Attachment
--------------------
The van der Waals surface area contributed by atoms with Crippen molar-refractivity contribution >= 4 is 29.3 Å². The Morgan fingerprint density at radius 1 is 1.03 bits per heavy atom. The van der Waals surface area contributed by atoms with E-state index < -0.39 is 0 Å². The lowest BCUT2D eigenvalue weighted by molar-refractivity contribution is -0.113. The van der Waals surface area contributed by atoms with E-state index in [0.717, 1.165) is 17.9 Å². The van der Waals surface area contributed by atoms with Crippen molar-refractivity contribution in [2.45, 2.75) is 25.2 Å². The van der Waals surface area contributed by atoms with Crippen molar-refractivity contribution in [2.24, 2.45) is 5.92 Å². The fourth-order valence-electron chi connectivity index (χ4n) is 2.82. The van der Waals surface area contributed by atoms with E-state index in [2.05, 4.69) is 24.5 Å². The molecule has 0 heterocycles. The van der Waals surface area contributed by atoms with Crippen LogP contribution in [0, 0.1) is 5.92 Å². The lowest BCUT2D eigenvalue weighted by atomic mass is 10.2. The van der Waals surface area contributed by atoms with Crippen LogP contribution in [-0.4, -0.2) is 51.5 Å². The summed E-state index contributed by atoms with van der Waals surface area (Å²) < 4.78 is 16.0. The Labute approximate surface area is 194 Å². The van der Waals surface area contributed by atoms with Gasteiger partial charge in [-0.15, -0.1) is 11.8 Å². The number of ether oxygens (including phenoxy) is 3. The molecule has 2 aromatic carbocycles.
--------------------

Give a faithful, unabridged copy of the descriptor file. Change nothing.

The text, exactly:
The van der Waals surface area contributed by atoms with Crippen molar-refractivity contribution >= 4 is 29.3 Å². The Morgan fingerprint density at radius 1 is 1.03 bits per heavy atom. The van der Waals surface area contributed by atoms with E-state index < -0.39 is 0 Å². The lowest BCUT2D eigenvalue weighted by molar-refractivity contribution is -0.113. The van der Waals surface area contributed by atoms with E-state index in [0.717, 1.165) is 17.9 Å². The van der Waals surface area contributed by atoms with Crippen molar-refractivity contribution in [2.45, 2.75) is 25.2 Å². The van der Waals surface area contributed by atoms with Crippen molar-refractivity contribution in [2.24, 2.45) is 5.92 Å². The fourth-order valence-electron chi connectivity index (χ4n) is 2.82. The van der Waals surface area contributed by atoms with E-state index in [2.05, 4.69) is 24.5 Å². The molecule has 0 heterocycles. The van der Waals surface area contributed by atoms with Crippen LogP contribution in [0, 0.1) is 5.92 Å². The lowest BCUT2D eigenvalue weighted by atomic mass is 10.2. The van der Waals surface area contributed by atoms with Crippen LogP contribution in [-0.4, -0.2) is 51.5 Å². The summed E-state index contributed by atoms with van der Waals surface area (Å²) < 4.78 is 16.0. The Labute approximate surface area is 194 Å². The van der Waals surface area contributed by atoms with Gasteiger partial charge in [-0.15, -0.1) is 11.8 Å². The number of ether oxygens (including phenoxy) is 3. The molecule has 2 aromatic carbocycles.